Over 150,000 deaths in traffic crashes occur every year in India imposing huge social and financial costs, particularly in low- and middle-income households. Nearly half of these fatalities, occurring in cities or suburban areas, affect the working-age populace the most. Also, children, elderly and the poor are very vulnerable.
Research from WRI Ross Center and the Global Road Safety Facility, World Bank finds that the most effective way to prevent traffic deaths is a systemic approach that shifts responsibility away from the drivers and pedestrians using the roads, and instead puts the onus on city planners and officials designing them. Analysis in 53 countries found that cities that have taken a ‘Safe System’ based approach have achieved both the lowest rates of fatalities per 100,000 inhabitants and the greatest reduction in fatality levels over the past 20 years.
It is imperative to look at the urban street design for Indian cities as a trans-disciplinary science that requires the combined expertise of civil engineering, urban design, and traffic engineering. Know more
Streetscaping of 540 km of roads in Delhi: WRI India as knowledge partner is providing technical assistance to the Public Works Department in the redevelopment of all major roads spread across 540 kms of length in the national capital. Know more
Municipal Corporation of Gurugram, with WRI India and Raahgiri Foundation conducted a “Pedestrianisation Trial” in Sadar Bazaar Market Street (and a school zone) to make a busy stretch accessible for pedestrians. A total of six intersections were transformed with paint, seating along with demarcated reserved parking for visitors and shopkeepers. Know more
More than half of all road-related deaths in Mumbai are that of pedestrians, and over 30% of those deaths occur at intersections. In 2017, WRI India partnered with Mumbai Traffic Police and MCGM to redesign the HP junction. A successful trial using traffic barricades, cones and paint was conducted to test the design. The changes have since been made permanent. Watch here
Raahgiri Day, India's first sustained car‐free event was launched in Gurugram in 2013. WRI India along with other partners has been at the forefront in conceptualizing, planning, and organizing Raahgiri days through these years. An open street event, Raahgiri Day allows people to reclaim their streets for safer roads, cleaner air, increased physical activity, and community building. Read More
“WRI India has been supporting Delhi Government with technical advisory for various projects such as redevelopment of 540 kms of city roads, Chandni Chowk Pedestrianization Project etc. The State Government will continue to strive towards the goal of making Delhi roads safer, accessible and inclusive for everyone,”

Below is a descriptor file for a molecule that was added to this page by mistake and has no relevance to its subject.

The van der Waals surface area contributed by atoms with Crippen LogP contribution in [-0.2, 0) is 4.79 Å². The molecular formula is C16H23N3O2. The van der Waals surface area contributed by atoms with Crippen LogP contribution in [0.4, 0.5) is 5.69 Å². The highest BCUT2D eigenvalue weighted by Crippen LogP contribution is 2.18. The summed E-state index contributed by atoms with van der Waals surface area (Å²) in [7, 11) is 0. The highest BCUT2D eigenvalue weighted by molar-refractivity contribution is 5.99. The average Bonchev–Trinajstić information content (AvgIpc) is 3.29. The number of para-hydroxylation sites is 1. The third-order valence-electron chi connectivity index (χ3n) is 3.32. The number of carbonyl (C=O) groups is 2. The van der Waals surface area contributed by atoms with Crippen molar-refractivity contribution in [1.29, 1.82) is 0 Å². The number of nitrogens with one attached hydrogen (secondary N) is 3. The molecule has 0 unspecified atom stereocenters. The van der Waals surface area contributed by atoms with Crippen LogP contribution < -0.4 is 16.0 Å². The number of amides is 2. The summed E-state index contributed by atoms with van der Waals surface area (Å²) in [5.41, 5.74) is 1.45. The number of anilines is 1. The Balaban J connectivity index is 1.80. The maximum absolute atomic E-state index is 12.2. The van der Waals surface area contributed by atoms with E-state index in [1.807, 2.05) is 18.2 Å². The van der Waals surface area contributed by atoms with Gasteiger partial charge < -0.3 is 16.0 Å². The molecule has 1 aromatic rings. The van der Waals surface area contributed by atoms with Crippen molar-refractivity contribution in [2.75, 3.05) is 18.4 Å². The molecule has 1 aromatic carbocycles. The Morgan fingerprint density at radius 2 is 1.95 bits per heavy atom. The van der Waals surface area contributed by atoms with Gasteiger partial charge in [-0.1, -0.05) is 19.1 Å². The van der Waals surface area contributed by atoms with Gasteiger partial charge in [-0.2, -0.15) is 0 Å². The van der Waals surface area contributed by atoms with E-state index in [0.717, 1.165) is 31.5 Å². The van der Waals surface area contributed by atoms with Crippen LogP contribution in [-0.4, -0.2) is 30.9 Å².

- Kailash Gahlot, Minister (Transport), Govt. of NCT Of Delhi at Connect Karo 2021 - WRI India's annual flagship event.
Watch his address
According to a WRI India analysis (based on Bengaluru Traffic Police Data), pedestrians account for 37% of all road traffic fatalities between 2017-2020. Almost 50% of pedestrian deaths occur on the city’s major arterial road network and 64% near the intersections. At the ‘Enabling Safer Streets for Bengaluru’ session at WRI India’s flagship event ‘Connect Karo 2021’, city stakeholders discussed key aspects to make Bengaluru’s streets safer for all road users. Watch here
“A majority of the people in Urban India walk or use public transport, yet, we design streets only for cars. We need to build streets that prioritize PEOPLE by DESIGN. This is the decisive decade to fight climate change. This is also the opportunity to humanize our cities. Our cities need to raise ambition,” says Madhav Pai, Executive Director, WRI India Ross Center. Watch here
The Delhi Traffic Police partnered with WRI India to redesign the Delhi Gate junction. A temporary trial of the new design was conducted using paint, barricades, and traffic cones to transform the junction overnight. The trial successfully transformed this junction, making it more inclusive, and vibrant for all road users while also reclaiming nearly 4,500 sq.m of public space. Watch here